A quick Wikipedia search for Old School describes this genre of music as the earliest commercially recorded hip hop music, with a period dated from around 1979 to 1984. Although, the same article does continue to state that most music stations dubbed ‘Old School radio’ play music up to the mid-90s.
Can I then define Local Old School as some of our earliest commercially recorded music – taking a cue from Wikipedia’s definition of the term? Hope so.
Any how, why am I going on about Old School? Well, it is my motivational music for today, and boy am I having a blast! I mean, there are some Kenyan classics that just rock. I mean, some like Githurai by Mr. Googs and Vinnie Banton (also mentioned in the newer Get Down by Maddtraxx) take me back to primo, and some (Jo by E-Sir) remind me of the days when Muthoni Bwika was still at Kiss 100!
Without hating on new music, mainly because there is some new Kenyan music that also rocks (still looking for an online resource where I can legitimately purchase Hali Duni by Mejja) , I think there was a rhyme quality then that is simply lacking nowadays. I mean, try saying this in two breaths…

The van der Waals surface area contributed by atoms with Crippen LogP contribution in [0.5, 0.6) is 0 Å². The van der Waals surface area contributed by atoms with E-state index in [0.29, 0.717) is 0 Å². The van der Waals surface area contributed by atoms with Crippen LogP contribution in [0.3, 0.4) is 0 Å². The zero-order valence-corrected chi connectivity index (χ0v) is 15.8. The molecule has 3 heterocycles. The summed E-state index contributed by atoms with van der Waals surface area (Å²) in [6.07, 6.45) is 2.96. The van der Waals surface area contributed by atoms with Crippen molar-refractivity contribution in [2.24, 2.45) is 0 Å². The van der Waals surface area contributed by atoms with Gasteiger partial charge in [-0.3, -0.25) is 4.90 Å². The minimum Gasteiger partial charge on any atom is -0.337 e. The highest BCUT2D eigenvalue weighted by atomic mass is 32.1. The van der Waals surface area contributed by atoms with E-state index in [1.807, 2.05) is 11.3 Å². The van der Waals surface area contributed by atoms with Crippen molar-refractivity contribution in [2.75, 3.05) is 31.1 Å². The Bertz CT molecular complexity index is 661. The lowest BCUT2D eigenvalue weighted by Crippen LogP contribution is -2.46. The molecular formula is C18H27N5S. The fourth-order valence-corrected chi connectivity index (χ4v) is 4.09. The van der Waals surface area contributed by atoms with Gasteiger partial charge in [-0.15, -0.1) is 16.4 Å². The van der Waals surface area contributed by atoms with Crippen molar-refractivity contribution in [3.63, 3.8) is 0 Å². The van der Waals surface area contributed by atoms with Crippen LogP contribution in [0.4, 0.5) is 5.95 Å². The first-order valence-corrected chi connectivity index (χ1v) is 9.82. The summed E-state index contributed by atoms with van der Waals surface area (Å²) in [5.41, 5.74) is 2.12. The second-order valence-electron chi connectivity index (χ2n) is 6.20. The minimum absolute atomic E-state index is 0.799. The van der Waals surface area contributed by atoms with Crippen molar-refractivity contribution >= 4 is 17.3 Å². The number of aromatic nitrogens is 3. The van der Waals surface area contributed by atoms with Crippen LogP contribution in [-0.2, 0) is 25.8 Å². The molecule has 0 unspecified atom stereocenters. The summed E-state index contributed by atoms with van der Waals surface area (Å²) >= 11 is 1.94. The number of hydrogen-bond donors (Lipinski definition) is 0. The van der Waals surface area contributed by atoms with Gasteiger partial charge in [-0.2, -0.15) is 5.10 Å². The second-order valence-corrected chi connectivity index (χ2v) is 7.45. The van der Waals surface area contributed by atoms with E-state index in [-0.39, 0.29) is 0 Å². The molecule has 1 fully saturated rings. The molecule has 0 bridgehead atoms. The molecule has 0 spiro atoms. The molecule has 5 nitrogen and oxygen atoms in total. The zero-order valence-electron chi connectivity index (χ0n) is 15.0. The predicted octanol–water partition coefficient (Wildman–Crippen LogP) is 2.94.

kila mtu anashuku vile mtiririko huu wa huyu ndugu umeingia Nairobi na kusambaa kwa miji kama Nakuru napodhuru ubongo si uwongo kupendwa na kila mtu kama lebo ya FUBU nafikiri
[Breathe for < 1s]
labda ni vile nabwaga zawafanya mnataka kunihanda kuniweka nyuma ya Canter kunivukisha mpaka Tanzania na isipowezekana Somalia ama Uganda
Just in case you are wondering which song the above lyrics are from, it is ‘Lyrical Tongue Twister’ by the late E-Sir. You can find the full lyrics to the song here and more lyrics to local music here.
For a full listing of the music I was enjoying, feel free to subscribe to my scrobbles on Last.fm. In the mean time, I leave you with this track that was a big hit, and I know you will appreciate!